Books: Woodcraft by John Rhyder

From Living Woods Issue 49

SCOTT BATTY sits back and enjoys Woodcraft: A practical celebration of the tree.

Re-issued as Woodcraft: A Guide to Using Trees for Woodcraft and Bushcraft.

John Rhyder
The History Press
ISBN: 978-0750998185

It’s fair to say that I have been looking
forward to the release of this book for
a long time. Having first visited John
Rhyder’s Woodcraft School in 2013
and returned for several courses since,
I realised early on that there’s much
to be learnt from Mr Rhyder. So I was
especially pleased to discover that far
from being a small and discreet offering,
this book is nearly 400 pages long and
well-illustrated throughout with colour

‘Woodcraft’ in this book includes
bushcraft techniques as well as
woodworking, or as John says in the
introduction, ‘I explore the possibilities
that trees offer to the woodsman, and
the places where knowledge of tools
and materials can lead.’

John’s lifetime of experience in
conservation management and teaching
woodland skills shines through each
one of the nine chapters, which begin
with felling and harvesting. This is
about how the non-arborist can take
down the odd tree, perhaps for ride
management or for craft purposes, and
it is work that can be done with an axe
and saw.

Moving on to the critical area of
choosing and maintaining tools, there
is a clear run-down of the features to
consider in selecting the holy trinity
of knives, axes and saws. This chapter
concludes with an explanation of tool
sharpening which includes useful stepby-
step photos. John goes on to discuss
using tool safety, with suggestions for
effective carving techniques, grips and
projects. There’s an entire chapter on
bow-making, which walks you through
the process with plans and photos,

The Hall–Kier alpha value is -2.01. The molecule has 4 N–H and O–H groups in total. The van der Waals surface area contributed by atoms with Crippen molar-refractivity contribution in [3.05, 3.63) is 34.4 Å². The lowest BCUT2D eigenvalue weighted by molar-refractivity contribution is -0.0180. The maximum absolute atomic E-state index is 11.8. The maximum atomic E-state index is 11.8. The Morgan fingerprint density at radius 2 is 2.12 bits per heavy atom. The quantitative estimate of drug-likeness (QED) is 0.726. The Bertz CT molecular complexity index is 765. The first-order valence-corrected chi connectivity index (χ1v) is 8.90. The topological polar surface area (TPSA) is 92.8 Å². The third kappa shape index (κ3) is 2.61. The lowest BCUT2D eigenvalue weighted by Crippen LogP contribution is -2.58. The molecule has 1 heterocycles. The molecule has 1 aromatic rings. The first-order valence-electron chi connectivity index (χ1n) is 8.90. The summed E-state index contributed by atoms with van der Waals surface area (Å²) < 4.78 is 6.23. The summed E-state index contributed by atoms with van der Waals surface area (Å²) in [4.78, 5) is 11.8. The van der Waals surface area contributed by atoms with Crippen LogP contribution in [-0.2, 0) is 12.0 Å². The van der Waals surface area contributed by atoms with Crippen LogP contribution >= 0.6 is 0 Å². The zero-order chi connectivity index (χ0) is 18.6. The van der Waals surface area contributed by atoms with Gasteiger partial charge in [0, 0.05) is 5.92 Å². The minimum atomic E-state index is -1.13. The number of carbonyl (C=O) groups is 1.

right through to finishing your bow,
and making your own bowstrings and
arrows. A chapter on dyes, glue and
charcoal further illuminates how to
make useful substances from natural

John’s experience in all manner of
outdoor activities seems encyclopaedic.
The section on bark, roots and withies
discusses weaving bark, making cordage
and tinder and how to make a fish
hook using roots. If you’ve not come
across withies before, they can be
used like wire or thick cord for binding
and are made from the small stems
of flexible trees (like young hazel).
The chapter on ‘Foliage, features and
fungi’ offers an introduction to tree
and fungi ID, focusing on ten common
species (ten trees, ten tree features
and ten fungi), so that the reader is not

A book of this nature would be
incomplete without a chapter on fire.
From friction (think rubbing sticks
together) to troubleshooting, it then
moves on to siting fires, as well as
discussing different fire lays – various
ways of setting up a fire to optimise it
for a particular function. Do you want
a low maintenance, fuel-efficient fire?
Or one for cooking on? This part of the
book will guide you through how best
to achieve it. Leaving no trace is also
covered, and I think this is something
many of us aspire to.

The final chapter is about ropes and
knots. You may find some of these
useful when felling a tree or when
making a bow for creating fire by
friction. Alternatively, you might just be
glad you read this review first so that
you can skip straight to Chapter 9 and
learn how to suspend your tarpaulin
and hammock safely so you can read
the rest of the book relaxing between
two trees. Lovely.

If you like spending time in woodland,
then I am confident that there is
something for you in this book –
whether you have your own small
woodland to manage or are interested
in trying some of the craft work. Far
from advocating the exploitation of
resources, it has been written with
sustainability in mind. When people are
able to engage with and take pleasure
from the natural environment, they
come to value it – and that can only
be a good thing for our trees and